September 18, 2019
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Vaccines are safe and necessary

George Danby | BDN
George Danby | BDN

Vaccinations fall under the purview of public health. The purpose of public health is to promote and protect the health and safety of populations. It is thanks to public health that we know lead exposure is harmful, artificial trans fats are bad for our health, and that nicotine is addictive and a leading risk factor for lung cancer. Because of public health, we no longer allow lead in gasoline or paint, trans fats in restaurants or food products, and smoking in public places.

Why is the science behind these health-protecting advancements different from that of vaccines? The answer is that it is not. Decades of data overwhelmingly tell us that vaccines are safe, and necessary for protecting public health. States, cities, and towns with lower vaccination rates can have higher rates of life-threatening diseases.

Herd immunity is quickly and dramatically weakened with even small decreases in vaccination rates. Herd immunity is particularly important for children under 2 years of age, and those with weakened immune systems – such as those with auto-immune diseases, type 1 diabetes, or cancer. These people rely on herd immunity to keep them safe from infectious diseases, even if they themselves have been vaccinated. Measles, for example, is highly contagious; the virus can live in a room for up to two hours after an infected person has left. The more people that are vaccinated against viruses like measles, the harder it is for it to spread.

Exercising a choice to not vaccinate a child is dangerous. It is a choice that jeopardizes the health of the child, and also other children and their families. For example, measles was declared eliminated in the U.S. in 2000, but with the decreases in immunizations, this once-gone disease is now making a comeback. Already this year, there have been more than 206 confirmed cases in the U.S. In January, Washington state declared a state of emergency because of a measles outbreak.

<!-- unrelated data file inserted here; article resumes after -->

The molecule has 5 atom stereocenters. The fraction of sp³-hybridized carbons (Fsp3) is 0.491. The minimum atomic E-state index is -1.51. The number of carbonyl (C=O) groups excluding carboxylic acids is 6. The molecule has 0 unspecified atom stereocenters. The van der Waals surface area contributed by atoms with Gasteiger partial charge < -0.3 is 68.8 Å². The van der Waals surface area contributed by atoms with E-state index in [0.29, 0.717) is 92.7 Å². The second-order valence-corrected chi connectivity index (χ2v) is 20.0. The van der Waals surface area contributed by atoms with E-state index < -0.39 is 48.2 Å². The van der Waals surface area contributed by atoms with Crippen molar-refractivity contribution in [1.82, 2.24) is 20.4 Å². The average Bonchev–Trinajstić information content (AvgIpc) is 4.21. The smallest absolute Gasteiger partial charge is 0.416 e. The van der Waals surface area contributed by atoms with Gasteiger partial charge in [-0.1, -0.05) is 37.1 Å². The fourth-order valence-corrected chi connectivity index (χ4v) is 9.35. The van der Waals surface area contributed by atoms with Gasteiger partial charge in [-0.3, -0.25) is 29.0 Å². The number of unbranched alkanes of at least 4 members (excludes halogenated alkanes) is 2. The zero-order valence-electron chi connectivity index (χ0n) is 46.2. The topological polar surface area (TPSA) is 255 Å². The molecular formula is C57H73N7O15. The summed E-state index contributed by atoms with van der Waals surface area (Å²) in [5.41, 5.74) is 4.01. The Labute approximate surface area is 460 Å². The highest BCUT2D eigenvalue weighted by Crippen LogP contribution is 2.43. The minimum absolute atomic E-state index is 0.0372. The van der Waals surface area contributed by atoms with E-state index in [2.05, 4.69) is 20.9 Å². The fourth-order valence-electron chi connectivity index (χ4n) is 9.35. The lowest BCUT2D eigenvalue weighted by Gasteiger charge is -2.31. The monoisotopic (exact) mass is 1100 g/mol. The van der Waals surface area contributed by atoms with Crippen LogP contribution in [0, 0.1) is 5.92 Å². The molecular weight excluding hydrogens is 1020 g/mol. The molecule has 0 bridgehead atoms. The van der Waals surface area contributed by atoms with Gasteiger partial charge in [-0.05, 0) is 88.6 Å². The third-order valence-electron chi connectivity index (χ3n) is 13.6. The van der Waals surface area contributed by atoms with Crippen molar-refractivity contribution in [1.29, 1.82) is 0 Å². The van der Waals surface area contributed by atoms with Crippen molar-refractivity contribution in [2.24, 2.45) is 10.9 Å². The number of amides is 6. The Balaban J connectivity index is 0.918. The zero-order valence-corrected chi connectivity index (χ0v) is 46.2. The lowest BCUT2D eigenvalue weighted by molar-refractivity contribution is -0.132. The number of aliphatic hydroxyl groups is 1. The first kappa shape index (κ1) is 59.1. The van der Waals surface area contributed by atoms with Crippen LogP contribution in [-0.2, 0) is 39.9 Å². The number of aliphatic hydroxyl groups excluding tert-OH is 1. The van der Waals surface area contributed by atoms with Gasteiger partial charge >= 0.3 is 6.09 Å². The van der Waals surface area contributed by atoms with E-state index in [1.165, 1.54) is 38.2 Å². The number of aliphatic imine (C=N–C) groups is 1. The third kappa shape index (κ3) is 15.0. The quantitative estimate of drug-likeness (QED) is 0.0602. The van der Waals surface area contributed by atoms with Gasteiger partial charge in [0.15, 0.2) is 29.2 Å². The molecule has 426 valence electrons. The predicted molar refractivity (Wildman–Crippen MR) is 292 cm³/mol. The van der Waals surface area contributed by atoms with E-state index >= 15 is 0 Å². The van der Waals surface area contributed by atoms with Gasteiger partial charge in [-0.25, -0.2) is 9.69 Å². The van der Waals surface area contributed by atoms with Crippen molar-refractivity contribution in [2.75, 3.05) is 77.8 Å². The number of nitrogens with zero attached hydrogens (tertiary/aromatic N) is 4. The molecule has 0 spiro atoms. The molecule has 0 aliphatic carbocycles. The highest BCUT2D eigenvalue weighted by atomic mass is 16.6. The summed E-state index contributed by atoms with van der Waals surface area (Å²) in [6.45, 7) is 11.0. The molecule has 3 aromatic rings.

Vaccine hesitancy due to false information and myths has grown so large, that the World Health Organization listed vaccine hesitancy as one of the top 10 threats to global health in 2019.

In 2017-18, Maine had the seventh highest non-medical vaccine exemption rate in the country at 5 percent. In other words, 1 in 20, or about one student per classroom, is unvaccinated for non-medical reasons, putting the rest of the classroom and community at risk. Given the current fragile state of Maine’s public health system, it would not take a significant measles outbreak to become a full-blown epidemic.

In 2009, when we had an H1N1 pandemic, Maine’s public health staff were able to rapidly mobilize vaccine clinics statewide. But we are less prepared today than we were 10 years ago: the public health nursing workforce is being rebuilt, the Maine Center for Disease Control and Prevention workforce is down by 25 percent, and the 27 Healthy Maine Partnerships — statewide health coalitions — have been dismantled.

Vaccines save lives, which is why the Maine Public Health Association strongly supports LD 798. This bill will end non-medical exemptions from childhood vaccinations required for school attendance. If a child has a medical reason to warrant opting out of vaccines, this bill still allows for that to happen.

Vaccines protect public health. Please do your part: vaccinate your children, and please join the public health community in supporting LD 798. The State of Maine Voter Information Lookup Service is helpful for identifying and contacting your elected officials.

Rebecca Boulos is executive director of the Maine Public Health Association. The mission of MPHA is to improve and sustain the health and well-being of all Maine residents through health promotion, disease prevention, and the advancement of health equity.

 



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